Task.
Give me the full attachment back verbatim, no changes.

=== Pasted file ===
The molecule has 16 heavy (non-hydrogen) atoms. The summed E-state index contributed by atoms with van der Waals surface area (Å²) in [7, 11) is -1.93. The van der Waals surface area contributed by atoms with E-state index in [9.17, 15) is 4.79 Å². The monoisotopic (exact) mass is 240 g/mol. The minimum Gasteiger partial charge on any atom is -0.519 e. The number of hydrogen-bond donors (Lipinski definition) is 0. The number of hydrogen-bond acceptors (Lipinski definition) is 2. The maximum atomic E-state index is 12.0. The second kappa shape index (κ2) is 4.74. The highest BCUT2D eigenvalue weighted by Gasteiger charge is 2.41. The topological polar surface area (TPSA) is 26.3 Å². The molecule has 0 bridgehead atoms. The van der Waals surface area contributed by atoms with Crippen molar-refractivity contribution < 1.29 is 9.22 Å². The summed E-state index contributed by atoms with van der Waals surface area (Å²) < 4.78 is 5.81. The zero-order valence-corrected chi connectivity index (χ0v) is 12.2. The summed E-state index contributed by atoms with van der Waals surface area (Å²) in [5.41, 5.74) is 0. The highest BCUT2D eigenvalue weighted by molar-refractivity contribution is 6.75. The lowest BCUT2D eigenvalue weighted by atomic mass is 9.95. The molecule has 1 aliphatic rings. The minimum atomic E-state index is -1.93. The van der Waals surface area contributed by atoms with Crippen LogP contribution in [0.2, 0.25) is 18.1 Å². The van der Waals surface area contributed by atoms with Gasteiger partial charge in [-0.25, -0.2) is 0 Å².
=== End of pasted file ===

The molecule has 16 heavy (non-hydrogen) atoms. The summed E-state index contributed by atoms with van der Waals surface area (Å²) in [7, 11) is -1.93. The van der Waals surface area contributed by atoms with E-state index in [9.17, 15) is 4.79 Å². The monoisotopic (exact) mass is 240 g/mol. The minimum Gasteiger partial charge on any atom is -0.519 e. The number of hydrogen-bond donors (Lipinski definition) is 0. The number of hydrogen-bond acceptors (Lipinski definition) is 2. The maximum atomic E-state index is 12.0. The second kappa shape index (κ2) is 4.74. The highest BCUT2D eigenvalue weighted by Gasteiger charge is 2.41. The topological polar surface area (TPSA) is 26.3 Å². The molecule has 0 bridgehead atoms. The van der Waals surface area contributed by atoms with Crippen molar-refractivity contribution < 1.29 is 9.22 Å². The summed E-state index contributed by atoms with van der Waals surface area (Å²) < 4.78 is 5.81. The zero-order valence-corrected chi connectivity index (χ0v) is 12.2. The summed E-state index contributed by atoms with van der Waals surface area (Å²) in [5.41, 5.74) is 0. The highest BCUT2D eigenvalue weighted by molar-refractivity contribution is 6.75. The lowest BCUT2D eigenvalue weighted by atomic mass is 9.95. The molecule has 1 aliphatic rings. The minimum atomic E-state index is -1.93. The van der Waals surface area contributed by atoms with Crippen LogP contribution in [0.2, 0.25) is 18.1 Å². The van der Waals surface area contributed by atoms with Gasteiger partial charge in [-0.25, -0.2) is 0 Å².